Abolghasem Rahimi Balui
One of the fundamental questions in the philosophy of jurisprudence (fiqh) is the following: “Faced by the changing needs and requirements of time and place, and in spite of the claim that with the Holy Prophet (pbuh) prophethood being sealed and religion being established, how may religious rules are still efficient?”
To understand the way time and place influence ijtihad, a particular ijtihad is required; and this is a particular way to access some religious rules. Adequate knowledge of the contemporary affairs as well as correct and reasonable attention to the requirements of time and place are effective on both rules and the way of ijtihad and inference.
To find that how those who infer rules and those who claim for understanding shari’ah (religious law) are able to be successful when facing such changing and floating requirements of time and place, one needs to find harms in the way of inference while facing such affairs.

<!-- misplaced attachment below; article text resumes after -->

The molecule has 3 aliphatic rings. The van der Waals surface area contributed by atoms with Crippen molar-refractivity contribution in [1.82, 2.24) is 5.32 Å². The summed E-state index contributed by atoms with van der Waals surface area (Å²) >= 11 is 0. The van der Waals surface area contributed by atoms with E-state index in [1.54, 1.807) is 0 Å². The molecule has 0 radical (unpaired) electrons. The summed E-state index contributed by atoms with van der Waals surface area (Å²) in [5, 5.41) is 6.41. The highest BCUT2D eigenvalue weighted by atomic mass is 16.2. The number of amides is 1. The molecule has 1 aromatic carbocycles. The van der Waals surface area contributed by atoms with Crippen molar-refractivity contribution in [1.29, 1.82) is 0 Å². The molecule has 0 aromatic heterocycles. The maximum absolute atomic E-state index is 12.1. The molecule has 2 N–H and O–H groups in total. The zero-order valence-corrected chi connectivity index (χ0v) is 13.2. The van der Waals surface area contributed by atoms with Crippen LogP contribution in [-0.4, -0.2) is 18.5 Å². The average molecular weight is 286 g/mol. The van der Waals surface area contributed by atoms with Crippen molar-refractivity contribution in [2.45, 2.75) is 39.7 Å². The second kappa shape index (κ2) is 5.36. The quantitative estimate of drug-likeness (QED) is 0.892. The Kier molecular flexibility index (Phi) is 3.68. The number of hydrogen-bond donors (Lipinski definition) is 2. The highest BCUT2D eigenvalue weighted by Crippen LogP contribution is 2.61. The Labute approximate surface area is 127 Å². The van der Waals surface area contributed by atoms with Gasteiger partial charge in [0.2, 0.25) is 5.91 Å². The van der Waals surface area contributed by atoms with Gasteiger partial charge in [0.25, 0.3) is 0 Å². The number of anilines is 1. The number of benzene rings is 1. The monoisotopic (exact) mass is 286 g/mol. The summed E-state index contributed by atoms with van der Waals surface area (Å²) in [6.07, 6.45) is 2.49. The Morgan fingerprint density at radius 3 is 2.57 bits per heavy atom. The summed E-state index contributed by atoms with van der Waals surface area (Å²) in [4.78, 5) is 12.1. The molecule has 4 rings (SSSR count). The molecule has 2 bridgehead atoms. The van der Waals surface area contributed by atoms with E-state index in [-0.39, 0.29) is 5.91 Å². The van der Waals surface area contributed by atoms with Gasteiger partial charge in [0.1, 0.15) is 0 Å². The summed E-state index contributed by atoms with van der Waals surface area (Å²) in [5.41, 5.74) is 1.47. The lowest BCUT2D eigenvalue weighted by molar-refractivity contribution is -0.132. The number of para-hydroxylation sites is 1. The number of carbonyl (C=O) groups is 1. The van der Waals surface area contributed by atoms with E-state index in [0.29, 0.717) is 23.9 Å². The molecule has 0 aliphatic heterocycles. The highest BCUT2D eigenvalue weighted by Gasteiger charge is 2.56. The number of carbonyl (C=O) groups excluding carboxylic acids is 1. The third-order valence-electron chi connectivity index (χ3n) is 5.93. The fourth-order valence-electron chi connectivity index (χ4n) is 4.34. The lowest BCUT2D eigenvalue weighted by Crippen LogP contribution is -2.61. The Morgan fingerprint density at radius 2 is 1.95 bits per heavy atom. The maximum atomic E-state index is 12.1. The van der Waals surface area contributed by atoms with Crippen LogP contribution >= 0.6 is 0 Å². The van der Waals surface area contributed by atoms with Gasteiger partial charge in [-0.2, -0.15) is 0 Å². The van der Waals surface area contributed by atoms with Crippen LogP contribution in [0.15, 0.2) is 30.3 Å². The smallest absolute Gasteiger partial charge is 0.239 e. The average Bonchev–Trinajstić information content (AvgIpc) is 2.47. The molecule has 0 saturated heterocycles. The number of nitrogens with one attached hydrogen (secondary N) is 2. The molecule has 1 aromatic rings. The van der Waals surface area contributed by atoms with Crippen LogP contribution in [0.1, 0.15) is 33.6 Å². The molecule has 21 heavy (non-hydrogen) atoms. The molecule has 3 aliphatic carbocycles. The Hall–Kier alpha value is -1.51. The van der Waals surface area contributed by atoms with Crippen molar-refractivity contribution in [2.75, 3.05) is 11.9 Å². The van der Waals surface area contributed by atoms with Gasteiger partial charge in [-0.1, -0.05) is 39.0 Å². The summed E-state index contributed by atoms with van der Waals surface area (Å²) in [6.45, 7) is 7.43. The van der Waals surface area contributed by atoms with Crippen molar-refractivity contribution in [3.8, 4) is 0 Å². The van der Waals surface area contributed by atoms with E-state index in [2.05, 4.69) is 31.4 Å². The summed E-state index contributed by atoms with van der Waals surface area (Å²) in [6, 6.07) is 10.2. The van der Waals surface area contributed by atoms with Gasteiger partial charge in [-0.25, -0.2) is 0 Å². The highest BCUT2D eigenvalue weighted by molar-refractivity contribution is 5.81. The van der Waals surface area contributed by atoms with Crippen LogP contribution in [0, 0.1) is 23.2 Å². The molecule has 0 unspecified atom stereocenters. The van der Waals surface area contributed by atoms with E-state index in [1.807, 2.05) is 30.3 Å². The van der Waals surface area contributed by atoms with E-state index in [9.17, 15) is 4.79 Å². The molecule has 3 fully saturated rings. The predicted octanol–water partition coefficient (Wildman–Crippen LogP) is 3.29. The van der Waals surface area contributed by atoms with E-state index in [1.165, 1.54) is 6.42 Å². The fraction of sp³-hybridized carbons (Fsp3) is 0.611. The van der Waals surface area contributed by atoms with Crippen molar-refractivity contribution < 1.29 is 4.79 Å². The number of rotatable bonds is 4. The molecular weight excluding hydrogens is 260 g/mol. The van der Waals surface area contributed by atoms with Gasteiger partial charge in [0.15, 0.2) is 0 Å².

In the present writing, the author tries to provide a correct and documented reply for the above question. Of course, if we take into account the presumption that man’s needs are divided into two parts (fixed and changing) and needs included in the fixed part are of a permanent and universal nature, while those in the changing part will change if factors and backgrounds change, rules for each part will be, accordingly different.